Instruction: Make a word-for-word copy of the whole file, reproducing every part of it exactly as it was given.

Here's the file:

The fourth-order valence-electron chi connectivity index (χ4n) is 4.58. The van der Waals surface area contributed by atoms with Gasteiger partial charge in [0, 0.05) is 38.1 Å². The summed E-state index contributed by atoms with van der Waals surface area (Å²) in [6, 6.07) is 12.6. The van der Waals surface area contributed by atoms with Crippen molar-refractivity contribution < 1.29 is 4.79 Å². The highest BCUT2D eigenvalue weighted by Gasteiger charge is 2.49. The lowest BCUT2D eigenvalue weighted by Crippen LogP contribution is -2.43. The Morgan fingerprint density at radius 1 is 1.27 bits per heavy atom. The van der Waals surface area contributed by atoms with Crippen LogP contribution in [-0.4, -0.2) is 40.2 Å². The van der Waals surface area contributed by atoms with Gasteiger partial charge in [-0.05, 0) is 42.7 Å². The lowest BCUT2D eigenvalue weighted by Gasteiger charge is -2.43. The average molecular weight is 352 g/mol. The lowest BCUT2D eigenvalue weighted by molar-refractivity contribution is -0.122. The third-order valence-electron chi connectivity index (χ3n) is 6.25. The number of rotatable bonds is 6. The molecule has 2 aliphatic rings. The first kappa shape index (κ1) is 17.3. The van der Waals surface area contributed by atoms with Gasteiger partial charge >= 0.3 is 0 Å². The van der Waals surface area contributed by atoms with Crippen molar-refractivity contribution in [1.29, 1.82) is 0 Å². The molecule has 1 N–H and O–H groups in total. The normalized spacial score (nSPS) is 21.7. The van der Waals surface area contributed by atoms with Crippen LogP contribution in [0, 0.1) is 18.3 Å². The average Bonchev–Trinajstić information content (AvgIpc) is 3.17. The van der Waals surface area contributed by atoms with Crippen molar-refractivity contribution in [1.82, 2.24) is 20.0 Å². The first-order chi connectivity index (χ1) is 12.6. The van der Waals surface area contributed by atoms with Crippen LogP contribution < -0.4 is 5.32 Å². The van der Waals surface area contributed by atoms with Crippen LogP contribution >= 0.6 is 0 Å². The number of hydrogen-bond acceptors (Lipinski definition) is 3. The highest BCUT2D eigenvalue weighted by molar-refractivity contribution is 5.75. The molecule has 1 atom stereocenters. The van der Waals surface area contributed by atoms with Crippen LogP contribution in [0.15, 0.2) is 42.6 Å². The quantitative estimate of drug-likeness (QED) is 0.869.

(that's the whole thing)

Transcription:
The fourth-order valence-electron chi connectivity index (χ4n) is 4.58. The van der Waals surface area contributed by atoms with Gasteiger partial charge in [0, 0.05) is 38.1 Å². The summed E-state index contributed by atoms with van der Waals surface area (Å²) in [6, 6.07) is 12.6. The van der Waals surface area contributed by atoms with Crippen molar-refractivity contribution < 1.29 is 4.79 Å². The highest BCUT2D eigenvalue weighted by Gasteiger charge is 2.49. The lowest BCUT2D eigenvalue weighted by Crippen LogP contribution is -2.43. The Morgan fingerprint density at radius 1 is 1.27 bits per heavy atom. The van der Waals surface area contributed by atoms with Crippen LogP contribution in [-0.4, -0.2) is 40.2 Å². The van der Waals surface area contributed by atoms with Gasteiger partial charge in [-0.05, 0) is 42.7 Å². The lowest BCUT2D eigenvalue weighted by Gasteiger charge is -2.43. The average molecular weight is 352 g/mol. The lowest BCUT2D eigenvalue weighted by molar-refractivity contribution is -0.122. The third-order valence-electron chi connectivity index (χ3n) is 6.25. The number of rotatable bonds is 6. The molecule has 2 aliphatic rings. The first kappa shape index (κ1) is 17.3. The van der Waals surface area contributed by atoms with Gasteiger partial charge >= 0.3 is 0 Å². The van der Waals surface area contributed by atoms with Crippen molar-refractivity contribution in [1.29, 1.82) is 0 Å². The molecule has 1 N–H and O–H groups in total. The normalized spacial score (nSPS) is 21.7. The van der Waals surface area contributed by atoms with Crippen LogP contribution in [0, 0.1) is 18.3 Å². The average Bonchev–Trinajstić information content (AvgIpc) is 3.17. The van der Waals surface area contributed by atoms with Crippen molar-refractivity contribution in [1.82, 2.24) is 20.0 Å². The first-order chi connectivity index (χ1) is 12.6. The van der Waals surface area contributed by atoms with Crippen LogP contribution < -0.4 is 5.32 Å². The van der Waals surface area contributed by atoms with Crippen LogP contribution >= 0.6 is 0 Å². The number of hydrogen-bond acceptors (Lipinski definition) is 3. The highest BCUT2D eigenvalue weighted by molar-refractivity contribution is 5.75. The molecule has 1 atom stereocenters. The van der Waals surface area contributed by atoms with Crippen LogP contribution in [0.15, 0.2) is 42.6 Å². The quantitative estimate of drug-likeness (QED) is 0.869.